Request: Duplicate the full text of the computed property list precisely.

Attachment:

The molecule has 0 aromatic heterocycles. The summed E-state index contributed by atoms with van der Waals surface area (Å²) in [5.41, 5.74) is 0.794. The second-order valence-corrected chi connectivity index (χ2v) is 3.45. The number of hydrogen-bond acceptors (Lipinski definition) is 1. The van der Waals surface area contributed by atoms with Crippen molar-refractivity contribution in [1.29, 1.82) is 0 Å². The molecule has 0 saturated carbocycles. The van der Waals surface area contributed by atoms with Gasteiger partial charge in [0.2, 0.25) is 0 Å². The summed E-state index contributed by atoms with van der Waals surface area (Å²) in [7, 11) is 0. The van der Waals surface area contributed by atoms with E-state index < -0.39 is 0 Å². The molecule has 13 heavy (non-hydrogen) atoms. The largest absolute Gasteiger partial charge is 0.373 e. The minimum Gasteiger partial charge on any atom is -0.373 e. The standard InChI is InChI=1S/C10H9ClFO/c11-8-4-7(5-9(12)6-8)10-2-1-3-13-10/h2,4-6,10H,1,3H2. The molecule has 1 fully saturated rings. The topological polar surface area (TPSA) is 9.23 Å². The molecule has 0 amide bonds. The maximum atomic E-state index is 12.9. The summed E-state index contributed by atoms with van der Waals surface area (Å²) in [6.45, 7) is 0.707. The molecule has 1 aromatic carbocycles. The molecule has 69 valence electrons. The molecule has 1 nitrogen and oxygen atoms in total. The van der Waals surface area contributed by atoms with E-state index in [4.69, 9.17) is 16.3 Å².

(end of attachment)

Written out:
The molecule has 0 aromatic heterocycles. The summed E-state index contributed by atoms with van der Waals surface area (Å²) in [5.41, 5.74) is 0.794. The second-order valence-corrected chi connectivity index (χ2v) is 3.45. The number of hydrogen-bond acceptors (Lipinski definition) is 1. The van der Waals surface area contributed by atoms with Crippen molar-refractivity contribution in [1.29, 1.82) is 0 Å². The molecule has 0 saturated carbocycles. The van der Waals surface area contributed by atoms with Gasteiger partial charge in [0.2, 0.25) is 0 Å². The summed E-state index contributed by atoms with van der Waals surface area (Å²) in [7, 11) is 0. The van der Waals surface area contributed by atoms with E-state index < -0.39 is 0 Å². The molecule has 13 heavy (non-hydrogen) atoms. The largest absolute Gasteiger partial charge is 0.373 e. The minimum Gasteiger partial charge on any atom is -0.373 e. The standard InChI is InChI=1S/C10H9ClFO/c11-8-4-7(5-9(12)6-8)10-2-1-3-13-10/h2,4-6,10H,1,3H2. The molecule has 1 fully saturated rings. The topological polar surface area (TPSA) is 9.23 Å². The molecule has 0 amide bonds. The maximum atomic E-state index is 12.9. The summed E-state index contributed by atoms with van der Waals surface area (Å²) in [6.45, 7) is 0.707. The molecule has 1 aromatic carbocycles. The molecule has 69 valence electrons. The molecule has 1 nitrogen and oxygen atoms in total. The van der Waals surface area contributed by atoms with E-state index in [4.69, 9.17) is 16.3 Å².